You know how that girl in the pink Red Sox hat was cheering JD Drew last season, while you, the experienced long-suffering Sox fan, were booing him lustily? And you know how you thought she was just one of those recent bandwagon jumpers, who didn’t know a thing about baseball and didn’t deserve to be in the stands? Well, there was a reason she was wrong and you were right, or something like that. The pink hat means poseur! Your experience is authentic. Her fandom is fake. So the debate goes:
Next to Yankees caps and Giants jerseys, the pink Red Sox cap has
become the most polarizing piece of clothing a Bostonian can wear. Fans
of the hats think they’re simply a cute way to show their love for the
Sox. Haters say pink-hat owners are latecomers who only support the Sox
because it’s suddenly cool – even fashionable – to do so. Pink-hat
wearers haven’t suffered sufficiently, they reason. No one suffers in
If local sports blogs, fan sites, and talk radio are any
indication, the sniping is approaching fever pitch, now that the Sox
have two recent Series wins to their credit. Message boards at local
sites like Barstool Sports fill up with vitriolic comments – most of
which are unfit for publication – on both sides of the issue whenever
pink hats are mentioned. And now, even new Celtics fans are dubbed
Clearly we have a Fight Club situation, that pseudo-intellectual look into the emasculating effects of consumerism on our culture. As a franchise enjoys its greatest period of performance on the field and at the box office, it goes for the gold literally. The market place is now filled with Red Sox products of all kind. And now we have entered the domain of the woman. Because to be a shopper is to be womanly. The man has stopped hunting, and is now a passive consumer. Whereas before he chopped the trees down, and worked night and day to make his dark blue and red Red Sox cap (which he would wear for the rest of his adult life, thank you very much), he is forced into buying caps that will fall apart in less than a year. This is the definition of male anxiety.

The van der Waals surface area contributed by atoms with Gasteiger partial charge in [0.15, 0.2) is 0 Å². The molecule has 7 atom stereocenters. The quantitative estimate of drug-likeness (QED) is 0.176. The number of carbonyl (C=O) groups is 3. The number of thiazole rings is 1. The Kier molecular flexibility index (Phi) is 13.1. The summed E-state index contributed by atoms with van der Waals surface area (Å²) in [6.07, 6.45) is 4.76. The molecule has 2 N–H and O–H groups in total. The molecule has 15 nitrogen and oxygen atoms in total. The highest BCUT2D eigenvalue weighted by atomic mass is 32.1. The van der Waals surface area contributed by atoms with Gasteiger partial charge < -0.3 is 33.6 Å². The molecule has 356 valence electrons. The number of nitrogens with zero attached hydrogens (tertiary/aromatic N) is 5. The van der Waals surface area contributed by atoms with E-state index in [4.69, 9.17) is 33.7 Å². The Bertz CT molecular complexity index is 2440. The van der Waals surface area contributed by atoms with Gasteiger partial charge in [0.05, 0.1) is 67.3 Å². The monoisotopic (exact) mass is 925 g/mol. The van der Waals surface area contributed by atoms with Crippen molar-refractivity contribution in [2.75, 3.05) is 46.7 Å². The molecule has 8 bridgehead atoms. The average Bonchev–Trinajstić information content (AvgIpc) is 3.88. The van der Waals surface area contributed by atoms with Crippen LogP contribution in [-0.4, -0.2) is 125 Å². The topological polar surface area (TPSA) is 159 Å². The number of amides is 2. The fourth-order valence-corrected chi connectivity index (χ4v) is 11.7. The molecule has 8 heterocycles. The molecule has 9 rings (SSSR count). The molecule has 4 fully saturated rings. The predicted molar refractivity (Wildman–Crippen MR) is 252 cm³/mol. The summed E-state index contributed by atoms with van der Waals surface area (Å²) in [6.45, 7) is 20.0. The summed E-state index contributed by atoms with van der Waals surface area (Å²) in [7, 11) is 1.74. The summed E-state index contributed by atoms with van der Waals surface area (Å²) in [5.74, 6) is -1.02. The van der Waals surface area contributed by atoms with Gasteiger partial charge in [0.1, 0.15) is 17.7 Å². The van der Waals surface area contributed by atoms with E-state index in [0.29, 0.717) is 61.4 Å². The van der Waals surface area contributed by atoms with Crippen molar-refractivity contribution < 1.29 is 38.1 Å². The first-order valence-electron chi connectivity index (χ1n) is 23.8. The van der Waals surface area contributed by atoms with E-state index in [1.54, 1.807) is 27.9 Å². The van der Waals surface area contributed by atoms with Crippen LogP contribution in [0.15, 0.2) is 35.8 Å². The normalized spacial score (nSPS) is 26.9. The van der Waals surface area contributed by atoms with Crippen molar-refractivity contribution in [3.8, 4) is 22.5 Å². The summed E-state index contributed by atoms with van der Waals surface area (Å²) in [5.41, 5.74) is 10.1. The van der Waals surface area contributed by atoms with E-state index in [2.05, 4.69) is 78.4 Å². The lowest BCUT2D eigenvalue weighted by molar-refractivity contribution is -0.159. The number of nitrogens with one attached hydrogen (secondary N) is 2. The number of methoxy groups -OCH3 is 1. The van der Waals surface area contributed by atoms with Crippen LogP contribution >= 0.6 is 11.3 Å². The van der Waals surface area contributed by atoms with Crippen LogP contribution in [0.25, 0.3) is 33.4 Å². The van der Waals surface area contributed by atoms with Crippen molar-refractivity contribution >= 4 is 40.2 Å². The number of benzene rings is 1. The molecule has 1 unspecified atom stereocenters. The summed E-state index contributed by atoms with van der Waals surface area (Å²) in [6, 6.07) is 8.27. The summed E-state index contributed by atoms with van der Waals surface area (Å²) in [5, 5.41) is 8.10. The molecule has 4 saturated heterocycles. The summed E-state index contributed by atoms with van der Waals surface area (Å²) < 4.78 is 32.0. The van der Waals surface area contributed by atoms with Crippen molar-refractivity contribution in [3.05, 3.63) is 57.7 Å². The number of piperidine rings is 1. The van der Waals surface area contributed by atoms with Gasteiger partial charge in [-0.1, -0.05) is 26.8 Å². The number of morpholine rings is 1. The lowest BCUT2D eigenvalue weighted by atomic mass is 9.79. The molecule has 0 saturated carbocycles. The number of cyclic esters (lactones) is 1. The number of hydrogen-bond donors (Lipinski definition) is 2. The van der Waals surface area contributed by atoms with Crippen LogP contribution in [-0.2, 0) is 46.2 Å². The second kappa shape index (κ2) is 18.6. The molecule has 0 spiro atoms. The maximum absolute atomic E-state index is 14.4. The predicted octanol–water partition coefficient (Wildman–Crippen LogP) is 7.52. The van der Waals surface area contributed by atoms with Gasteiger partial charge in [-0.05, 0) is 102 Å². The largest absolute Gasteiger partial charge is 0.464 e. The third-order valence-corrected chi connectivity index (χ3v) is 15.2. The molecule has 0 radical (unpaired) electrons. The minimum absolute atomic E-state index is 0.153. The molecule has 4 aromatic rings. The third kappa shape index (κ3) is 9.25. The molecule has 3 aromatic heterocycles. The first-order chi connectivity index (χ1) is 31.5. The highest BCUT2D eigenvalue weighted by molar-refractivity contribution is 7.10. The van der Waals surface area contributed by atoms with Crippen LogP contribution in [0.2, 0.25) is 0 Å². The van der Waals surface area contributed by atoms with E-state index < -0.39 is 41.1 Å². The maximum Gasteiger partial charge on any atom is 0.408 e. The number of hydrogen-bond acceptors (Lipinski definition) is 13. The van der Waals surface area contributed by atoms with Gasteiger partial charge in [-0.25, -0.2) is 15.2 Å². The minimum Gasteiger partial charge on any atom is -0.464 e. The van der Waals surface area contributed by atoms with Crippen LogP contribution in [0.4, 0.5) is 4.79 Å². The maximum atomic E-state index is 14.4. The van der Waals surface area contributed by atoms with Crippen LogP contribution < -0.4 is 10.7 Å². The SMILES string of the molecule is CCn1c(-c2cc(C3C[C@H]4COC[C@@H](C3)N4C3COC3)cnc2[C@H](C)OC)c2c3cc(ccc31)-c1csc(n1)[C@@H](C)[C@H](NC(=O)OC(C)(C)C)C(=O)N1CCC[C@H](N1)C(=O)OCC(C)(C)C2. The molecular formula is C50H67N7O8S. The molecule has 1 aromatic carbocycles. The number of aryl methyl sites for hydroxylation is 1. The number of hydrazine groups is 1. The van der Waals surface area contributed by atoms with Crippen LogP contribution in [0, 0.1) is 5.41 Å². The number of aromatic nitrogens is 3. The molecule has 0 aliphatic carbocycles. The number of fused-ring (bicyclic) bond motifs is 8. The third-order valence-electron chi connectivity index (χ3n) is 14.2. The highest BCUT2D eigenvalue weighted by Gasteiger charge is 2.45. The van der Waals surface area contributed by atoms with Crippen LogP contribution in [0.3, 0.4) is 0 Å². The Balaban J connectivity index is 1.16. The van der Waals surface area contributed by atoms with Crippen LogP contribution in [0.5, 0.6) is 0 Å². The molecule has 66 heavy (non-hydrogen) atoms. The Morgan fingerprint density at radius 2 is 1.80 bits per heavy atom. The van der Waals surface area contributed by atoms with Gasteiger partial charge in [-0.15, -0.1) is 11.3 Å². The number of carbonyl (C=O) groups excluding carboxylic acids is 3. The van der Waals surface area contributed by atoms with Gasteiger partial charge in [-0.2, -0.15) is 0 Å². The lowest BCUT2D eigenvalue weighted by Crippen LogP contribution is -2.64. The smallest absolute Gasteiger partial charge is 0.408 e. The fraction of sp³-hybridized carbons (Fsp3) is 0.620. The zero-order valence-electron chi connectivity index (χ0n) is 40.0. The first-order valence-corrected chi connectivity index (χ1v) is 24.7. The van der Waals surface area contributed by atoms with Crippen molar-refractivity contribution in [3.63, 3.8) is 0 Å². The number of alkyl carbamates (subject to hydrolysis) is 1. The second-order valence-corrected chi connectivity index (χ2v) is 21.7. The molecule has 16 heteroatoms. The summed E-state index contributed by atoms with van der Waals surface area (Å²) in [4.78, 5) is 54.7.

So the pink hats are now every where. At first the true (read: male) fans react. They grow out their beards, stuff their underwears, do anything to make themselves feel more male. But the pink hats just keep on coming. The authentic fans are reminded more and more of their impotence in the face of everything. And now we’re at the next stage of the battle: The media-led assault.
As a Yanks fan, I can sympathize. I knew our fandom was threatened when Fred Durst wore a red Yankees hat in that video about the cookie. But then I realized something. The more fans you have rooting for a certain team, the more diverse opinions about that team, and the more likely you will learn. For instance, maybe JD Drew’s contract isn’t so bad, and maybe a Pink Hat knew that before you.